Monday, December 16, 2019
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When it’s time to treat water as a valuable resource

Everyone has heard it said that when the next world war arises it will be fought, not over oil or gold, but over water. The reality is that clean, drinking water is a limited and finite resource and that it is becoming increasingly unavailable for several reasons. These reasons include things like population growth, pollution and climate change amongst other things, but we are not here to talk about why water is becoming scared, we are here to talk about what can be done to help make it go further. The truth is that most people take this valuable commodity for granted. We simply open our taps and out comes water – it is so easy. But it is time that we start to think a little more about this resource and start to use it better and more wisely. Here are some tips to help you get started.

Use it where it is needed

If you are willing to accept that water is an increasingly scarce resource, then it makes sense that you will want to use it where it is most needed. In this regard watering huge expanses of a lawn is a huge waste. A well-maintained lawn looks good, but there are not too many additional benefits to be gained from it. It requires regular mowing and weeding and watering all of which are time and resource consuming. Think how much easier it would be if you laid artificial grass Melbourne is developing a reputation as a leader in this space with an increasing number of people opting to go this route.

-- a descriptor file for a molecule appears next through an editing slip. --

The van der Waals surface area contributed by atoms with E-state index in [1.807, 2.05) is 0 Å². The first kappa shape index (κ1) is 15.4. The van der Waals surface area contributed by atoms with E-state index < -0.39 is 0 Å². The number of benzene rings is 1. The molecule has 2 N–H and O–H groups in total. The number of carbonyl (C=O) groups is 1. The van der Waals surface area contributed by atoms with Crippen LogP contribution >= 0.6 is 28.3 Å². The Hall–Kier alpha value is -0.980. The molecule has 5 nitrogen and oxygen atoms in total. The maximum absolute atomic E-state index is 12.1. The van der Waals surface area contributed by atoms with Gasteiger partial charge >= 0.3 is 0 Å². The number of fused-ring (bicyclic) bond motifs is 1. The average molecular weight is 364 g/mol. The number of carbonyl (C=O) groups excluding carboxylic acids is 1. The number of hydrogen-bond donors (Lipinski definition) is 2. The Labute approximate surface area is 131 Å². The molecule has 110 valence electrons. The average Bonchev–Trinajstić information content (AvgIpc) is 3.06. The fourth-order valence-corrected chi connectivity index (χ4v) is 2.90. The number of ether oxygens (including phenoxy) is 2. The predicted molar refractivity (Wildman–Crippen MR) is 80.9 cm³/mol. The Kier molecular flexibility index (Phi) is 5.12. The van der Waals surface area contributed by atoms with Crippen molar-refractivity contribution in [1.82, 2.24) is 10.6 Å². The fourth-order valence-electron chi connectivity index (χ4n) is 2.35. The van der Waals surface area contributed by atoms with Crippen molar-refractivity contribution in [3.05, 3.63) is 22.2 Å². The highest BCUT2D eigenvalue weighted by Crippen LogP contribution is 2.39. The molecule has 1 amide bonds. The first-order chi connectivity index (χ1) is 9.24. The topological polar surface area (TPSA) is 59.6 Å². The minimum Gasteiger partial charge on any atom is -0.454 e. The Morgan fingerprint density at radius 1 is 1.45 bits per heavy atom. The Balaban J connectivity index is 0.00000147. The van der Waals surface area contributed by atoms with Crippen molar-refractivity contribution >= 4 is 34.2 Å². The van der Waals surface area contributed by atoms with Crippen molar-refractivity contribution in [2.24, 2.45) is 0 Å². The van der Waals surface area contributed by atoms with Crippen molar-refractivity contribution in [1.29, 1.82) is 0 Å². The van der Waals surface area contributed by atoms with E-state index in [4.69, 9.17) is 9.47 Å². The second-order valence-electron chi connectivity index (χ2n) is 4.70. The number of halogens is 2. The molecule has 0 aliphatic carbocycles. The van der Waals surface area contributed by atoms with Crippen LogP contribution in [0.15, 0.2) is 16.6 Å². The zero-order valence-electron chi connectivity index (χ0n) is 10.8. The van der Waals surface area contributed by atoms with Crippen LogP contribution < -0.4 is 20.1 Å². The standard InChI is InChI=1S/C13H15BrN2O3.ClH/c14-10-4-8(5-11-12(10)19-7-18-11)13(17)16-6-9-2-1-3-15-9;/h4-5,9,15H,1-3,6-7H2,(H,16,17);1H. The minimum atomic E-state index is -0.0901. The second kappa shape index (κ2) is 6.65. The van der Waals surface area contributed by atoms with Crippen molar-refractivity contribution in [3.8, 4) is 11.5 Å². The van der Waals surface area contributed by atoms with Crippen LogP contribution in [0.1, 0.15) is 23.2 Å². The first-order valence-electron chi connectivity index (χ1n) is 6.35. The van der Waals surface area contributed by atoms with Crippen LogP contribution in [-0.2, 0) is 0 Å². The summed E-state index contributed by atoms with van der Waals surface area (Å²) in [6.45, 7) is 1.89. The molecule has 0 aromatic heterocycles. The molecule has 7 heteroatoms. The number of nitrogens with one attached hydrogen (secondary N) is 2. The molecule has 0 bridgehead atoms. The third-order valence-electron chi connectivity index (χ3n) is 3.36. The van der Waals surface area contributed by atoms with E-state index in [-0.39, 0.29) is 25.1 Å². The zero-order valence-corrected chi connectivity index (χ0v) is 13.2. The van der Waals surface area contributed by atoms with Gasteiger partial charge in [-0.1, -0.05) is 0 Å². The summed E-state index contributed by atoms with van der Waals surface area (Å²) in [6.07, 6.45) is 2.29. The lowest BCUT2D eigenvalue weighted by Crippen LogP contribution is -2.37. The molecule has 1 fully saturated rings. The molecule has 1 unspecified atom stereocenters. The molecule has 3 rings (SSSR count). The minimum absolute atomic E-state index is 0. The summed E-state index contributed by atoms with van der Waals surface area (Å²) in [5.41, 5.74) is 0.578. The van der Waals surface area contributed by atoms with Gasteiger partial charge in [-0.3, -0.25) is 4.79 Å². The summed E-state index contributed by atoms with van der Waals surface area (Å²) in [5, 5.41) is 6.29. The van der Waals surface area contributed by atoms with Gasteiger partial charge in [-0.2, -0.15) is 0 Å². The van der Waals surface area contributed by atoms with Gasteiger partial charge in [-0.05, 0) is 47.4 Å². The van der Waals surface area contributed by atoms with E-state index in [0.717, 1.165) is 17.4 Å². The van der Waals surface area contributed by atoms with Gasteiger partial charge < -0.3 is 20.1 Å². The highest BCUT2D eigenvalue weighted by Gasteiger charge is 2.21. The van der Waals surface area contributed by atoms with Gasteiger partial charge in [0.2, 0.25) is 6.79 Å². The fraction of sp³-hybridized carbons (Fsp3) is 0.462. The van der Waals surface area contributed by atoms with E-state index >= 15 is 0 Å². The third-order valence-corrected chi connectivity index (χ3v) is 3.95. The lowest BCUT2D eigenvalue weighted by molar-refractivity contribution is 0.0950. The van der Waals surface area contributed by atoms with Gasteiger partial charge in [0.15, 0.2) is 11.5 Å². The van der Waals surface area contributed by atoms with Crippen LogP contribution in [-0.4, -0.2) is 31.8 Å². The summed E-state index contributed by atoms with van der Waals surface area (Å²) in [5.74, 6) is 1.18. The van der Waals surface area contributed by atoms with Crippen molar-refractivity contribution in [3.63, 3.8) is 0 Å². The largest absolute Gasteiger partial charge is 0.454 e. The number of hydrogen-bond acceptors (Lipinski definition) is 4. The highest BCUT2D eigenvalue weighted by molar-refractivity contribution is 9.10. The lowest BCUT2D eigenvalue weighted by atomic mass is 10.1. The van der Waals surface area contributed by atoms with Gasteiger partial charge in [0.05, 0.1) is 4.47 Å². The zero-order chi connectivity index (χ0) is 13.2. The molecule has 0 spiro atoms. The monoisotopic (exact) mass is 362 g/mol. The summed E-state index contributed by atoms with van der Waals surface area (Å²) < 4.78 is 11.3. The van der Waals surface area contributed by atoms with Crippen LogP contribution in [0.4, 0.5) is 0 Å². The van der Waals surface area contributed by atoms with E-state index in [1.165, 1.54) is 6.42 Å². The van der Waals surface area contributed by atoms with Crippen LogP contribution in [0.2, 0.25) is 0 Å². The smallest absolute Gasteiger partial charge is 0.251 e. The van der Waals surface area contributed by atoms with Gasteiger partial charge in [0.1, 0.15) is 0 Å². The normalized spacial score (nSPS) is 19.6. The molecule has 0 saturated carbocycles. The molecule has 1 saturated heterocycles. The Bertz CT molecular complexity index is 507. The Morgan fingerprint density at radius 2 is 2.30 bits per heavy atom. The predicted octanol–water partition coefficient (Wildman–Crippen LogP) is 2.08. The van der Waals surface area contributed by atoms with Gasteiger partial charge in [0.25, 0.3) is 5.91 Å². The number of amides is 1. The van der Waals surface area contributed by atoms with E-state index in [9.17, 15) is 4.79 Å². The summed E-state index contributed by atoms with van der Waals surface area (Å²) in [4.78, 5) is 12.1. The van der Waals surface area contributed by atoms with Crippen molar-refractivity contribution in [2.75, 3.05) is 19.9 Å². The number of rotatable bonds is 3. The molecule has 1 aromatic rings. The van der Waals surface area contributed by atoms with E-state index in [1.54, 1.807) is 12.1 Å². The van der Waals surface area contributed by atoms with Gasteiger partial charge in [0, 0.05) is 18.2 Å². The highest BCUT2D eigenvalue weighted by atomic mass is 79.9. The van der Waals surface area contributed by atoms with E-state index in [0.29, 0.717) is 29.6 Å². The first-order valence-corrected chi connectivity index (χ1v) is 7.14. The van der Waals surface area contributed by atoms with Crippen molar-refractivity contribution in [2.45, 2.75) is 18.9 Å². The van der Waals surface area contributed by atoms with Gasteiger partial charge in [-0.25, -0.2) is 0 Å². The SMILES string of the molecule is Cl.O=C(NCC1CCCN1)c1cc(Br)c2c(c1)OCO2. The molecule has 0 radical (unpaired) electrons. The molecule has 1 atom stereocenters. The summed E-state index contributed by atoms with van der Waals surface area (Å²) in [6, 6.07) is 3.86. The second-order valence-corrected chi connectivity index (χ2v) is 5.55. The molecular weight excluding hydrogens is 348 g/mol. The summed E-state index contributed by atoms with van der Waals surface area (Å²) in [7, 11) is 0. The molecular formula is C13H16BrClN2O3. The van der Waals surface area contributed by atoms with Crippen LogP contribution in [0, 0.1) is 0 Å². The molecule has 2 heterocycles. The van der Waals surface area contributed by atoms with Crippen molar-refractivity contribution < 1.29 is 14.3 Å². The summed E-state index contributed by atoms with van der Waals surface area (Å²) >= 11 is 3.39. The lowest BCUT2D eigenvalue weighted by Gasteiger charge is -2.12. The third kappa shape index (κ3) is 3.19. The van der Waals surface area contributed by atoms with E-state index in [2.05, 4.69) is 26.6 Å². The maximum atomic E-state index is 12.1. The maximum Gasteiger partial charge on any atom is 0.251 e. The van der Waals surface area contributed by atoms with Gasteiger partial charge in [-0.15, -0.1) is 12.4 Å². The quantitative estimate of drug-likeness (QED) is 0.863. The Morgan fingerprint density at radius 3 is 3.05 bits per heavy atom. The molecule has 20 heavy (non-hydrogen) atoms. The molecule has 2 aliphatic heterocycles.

Say ‘no’ to single-use water

The demise of single-use plastics is upon us, but single-use water should also be a thing that we become aware of. There is simply no excuse for only using water once. This might sound like a crazy thing to say but take a moment to think about it. Does the water that washes down the shower or bath drain really need to be discarded? Aside from a bit of your skin and some soap, it is clean and fresh and certainly good enough for watering the garden. So, look to install a grey-water system and reuse this water. It is good enough for growing vegetables, watering parks or even washing your car!

Trees

Trees are the protector of soil and plants and as much as they are consumers of water they are not really in competition with humans. Trees send roots down to the water table and draw their resources from deep under the ground. They use this water to help them grow, which is when they create shade. This shade protects the soil beneath it, allowing it to stay moist for longer and for the plants that live there to thrive. At the end of the day, it means that you need to waterless.

Gather your own

Rain is a gift from the heavens that we far too frequently take for granted. Don’t let this be the case. When it rains you should not let the water disappear into storm-water drains and out to see. Collect it and harness it in water tanks. Fresh rainwater can be used to fill swimming pools, to water gardens or it can even be plumbed into your system to supply water for flushing toilets or for showering. Be creative, buy the storage tanks and talk to a plumber – just don’t let the valuable water disappear down the drain.

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